In part one we talked about the ugly truth of Cloud storage costs, and how we really can’t predict with any certainly what my needs will be quarter over quarter. Cloud costing is really a moving target, and in lean times, moving targets are not a welcome thing. Even in the great times they make it harder to really plan. In this article we’ll discuss the RSTOR pricing model, and how you can once and for all know EXACTLY what you’ll be paying, thanks in no small part to the RSTOR online pricing calculator.
RSTOR has made the process of pricing out your solution by keeping it simple. We charge a FLAT $.0045/GB to have reliable, redundant, modern and secure S3 Cloud Storage. Just like some of the mobile phone carriers with “no hidden fees” or as we all hear when we go to the car dealership…tax, tag, title and insurance…we have a bottom like that we can work with. The RSTOR calculator is a simple tool that I invite you to try out. Let’s take a few examples here and see how it comes out.
Let’s say that Bob, for example, needs simple S3 Cloud storage for 500TB of data that, while important, does not require a lot of redundancy. They have a copy internally. Maybe this is his backup archive. When I use the RSTOR Calculator, I can see it breaks down like this. With RSTOR Space, Bob is looking at spending $2,304.00 per month with 100 GB egress traffic, In AWS, that same breakdown would cost you $11,324.00. Azure would cost $10,298.00 and GCP would cost you $10,254.00. That’s a huge difference. But it only gets better.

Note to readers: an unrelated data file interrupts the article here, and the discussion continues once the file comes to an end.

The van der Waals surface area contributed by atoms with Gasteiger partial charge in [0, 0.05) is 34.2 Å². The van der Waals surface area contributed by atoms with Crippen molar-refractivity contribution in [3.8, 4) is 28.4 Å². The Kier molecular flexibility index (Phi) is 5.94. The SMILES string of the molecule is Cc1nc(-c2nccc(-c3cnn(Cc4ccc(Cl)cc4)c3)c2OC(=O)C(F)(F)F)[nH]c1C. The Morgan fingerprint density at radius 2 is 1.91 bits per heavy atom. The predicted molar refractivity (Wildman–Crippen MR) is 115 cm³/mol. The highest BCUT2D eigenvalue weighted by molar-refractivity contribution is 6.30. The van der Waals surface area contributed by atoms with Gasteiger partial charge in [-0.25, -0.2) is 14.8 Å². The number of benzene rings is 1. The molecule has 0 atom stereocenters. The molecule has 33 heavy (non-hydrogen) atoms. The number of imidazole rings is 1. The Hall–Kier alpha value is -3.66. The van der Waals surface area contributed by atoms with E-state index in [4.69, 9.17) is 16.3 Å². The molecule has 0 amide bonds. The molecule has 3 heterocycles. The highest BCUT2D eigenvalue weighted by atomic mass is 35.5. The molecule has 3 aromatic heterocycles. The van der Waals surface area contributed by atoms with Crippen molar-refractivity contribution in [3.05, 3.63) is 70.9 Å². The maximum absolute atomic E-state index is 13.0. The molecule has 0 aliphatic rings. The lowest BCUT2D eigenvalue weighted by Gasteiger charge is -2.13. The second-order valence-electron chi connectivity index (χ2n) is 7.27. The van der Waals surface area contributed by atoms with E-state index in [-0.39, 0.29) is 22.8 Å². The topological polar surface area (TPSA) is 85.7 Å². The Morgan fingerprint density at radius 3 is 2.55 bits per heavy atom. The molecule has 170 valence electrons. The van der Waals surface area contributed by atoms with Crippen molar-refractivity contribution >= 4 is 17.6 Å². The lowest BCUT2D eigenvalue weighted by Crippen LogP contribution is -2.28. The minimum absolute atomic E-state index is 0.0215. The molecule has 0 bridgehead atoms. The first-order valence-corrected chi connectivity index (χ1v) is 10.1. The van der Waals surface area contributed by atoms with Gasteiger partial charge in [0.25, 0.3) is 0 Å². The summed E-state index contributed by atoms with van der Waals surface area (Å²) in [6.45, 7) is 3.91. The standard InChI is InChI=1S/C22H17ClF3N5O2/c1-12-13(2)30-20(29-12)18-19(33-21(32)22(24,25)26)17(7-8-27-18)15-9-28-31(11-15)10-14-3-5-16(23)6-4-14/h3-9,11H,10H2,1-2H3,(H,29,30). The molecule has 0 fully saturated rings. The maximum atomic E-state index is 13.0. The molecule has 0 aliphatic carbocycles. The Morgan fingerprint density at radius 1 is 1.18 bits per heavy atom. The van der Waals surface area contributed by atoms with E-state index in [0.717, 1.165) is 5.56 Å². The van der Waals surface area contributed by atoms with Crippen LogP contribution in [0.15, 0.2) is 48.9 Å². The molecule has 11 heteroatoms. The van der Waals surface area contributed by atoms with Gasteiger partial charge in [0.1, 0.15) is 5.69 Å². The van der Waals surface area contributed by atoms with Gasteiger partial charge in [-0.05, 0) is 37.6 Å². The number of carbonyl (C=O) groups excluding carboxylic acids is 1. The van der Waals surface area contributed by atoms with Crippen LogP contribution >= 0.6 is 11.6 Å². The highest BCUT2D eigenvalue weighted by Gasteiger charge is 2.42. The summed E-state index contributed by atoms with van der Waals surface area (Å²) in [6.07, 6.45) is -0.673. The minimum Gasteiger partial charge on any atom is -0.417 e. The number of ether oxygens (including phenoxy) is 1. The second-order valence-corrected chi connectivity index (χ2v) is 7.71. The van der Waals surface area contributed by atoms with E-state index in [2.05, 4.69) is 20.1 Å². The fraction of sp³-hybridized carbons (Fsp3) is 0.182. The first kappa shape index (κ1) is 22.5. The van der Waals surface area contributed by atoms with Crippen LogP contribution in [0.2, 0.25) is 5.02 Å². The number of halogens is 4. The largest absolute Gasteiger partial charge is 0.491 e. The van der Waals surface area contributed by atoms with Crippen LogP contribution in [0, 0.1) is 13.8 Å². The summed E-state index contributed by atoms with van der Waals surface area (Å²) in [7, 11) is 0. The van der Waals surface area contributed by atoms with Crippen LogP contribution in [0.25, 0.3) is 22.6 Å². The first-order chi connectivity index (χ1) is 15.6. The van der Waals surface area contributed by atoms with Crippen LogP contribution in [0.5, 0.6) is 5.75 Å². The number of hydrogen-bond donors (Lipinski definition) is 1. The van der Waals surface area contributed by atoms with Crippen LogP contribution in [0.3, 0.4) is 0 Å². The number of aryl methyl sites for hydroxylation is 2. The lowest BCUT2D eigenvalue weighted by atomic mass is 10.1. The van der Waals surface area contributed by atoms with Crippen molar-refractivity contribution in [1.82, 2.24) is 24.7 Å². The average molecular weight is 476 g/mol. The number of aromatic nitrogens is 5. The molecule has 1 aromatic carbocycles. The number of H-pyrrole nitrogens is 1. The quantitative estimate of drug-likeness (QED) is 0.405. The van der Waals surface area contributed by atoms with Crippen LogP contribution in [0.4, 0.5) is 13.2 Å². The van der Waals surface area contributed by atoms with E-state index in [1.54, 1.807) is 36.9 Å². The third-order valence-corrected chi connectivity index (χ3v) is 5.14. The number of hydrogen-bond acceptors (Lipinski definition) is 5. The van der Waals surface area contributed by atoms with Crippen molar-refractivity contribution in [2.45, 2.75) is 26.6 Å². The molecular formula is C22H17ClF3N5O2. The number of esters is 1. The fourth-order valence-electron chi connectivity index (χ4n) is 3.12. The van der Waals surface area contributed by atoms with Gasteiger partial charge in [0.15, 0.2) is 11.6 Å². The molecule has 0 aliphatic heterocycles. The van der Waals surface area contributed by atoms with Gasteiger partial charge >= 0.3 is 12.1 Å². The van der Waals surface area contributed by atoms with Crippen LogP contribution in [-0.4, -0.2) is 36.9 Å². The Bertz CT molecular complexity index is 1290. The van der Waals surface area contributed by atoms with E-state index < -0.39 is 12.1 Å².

What happens when we throw some variables in there, like, for example, three copies of the data, and you have a bunch of reads and writes. It looks something like this, and once again, RSTOR comes out on top;
Finally, lets look at Archive, because this is where it really gets interesting, and it is where companies want to draw you in with the idea of cheap storage but it ends up costing you a ton in the end when you go past 4% reads. What ever happened to archive pricing?
So when you look at this, it does make you wonder how companies continue to pay the rates they are when there is a simple solution that gives you exactly what you need, at a fraction of the price. So I ask you, red pill, or blue pill?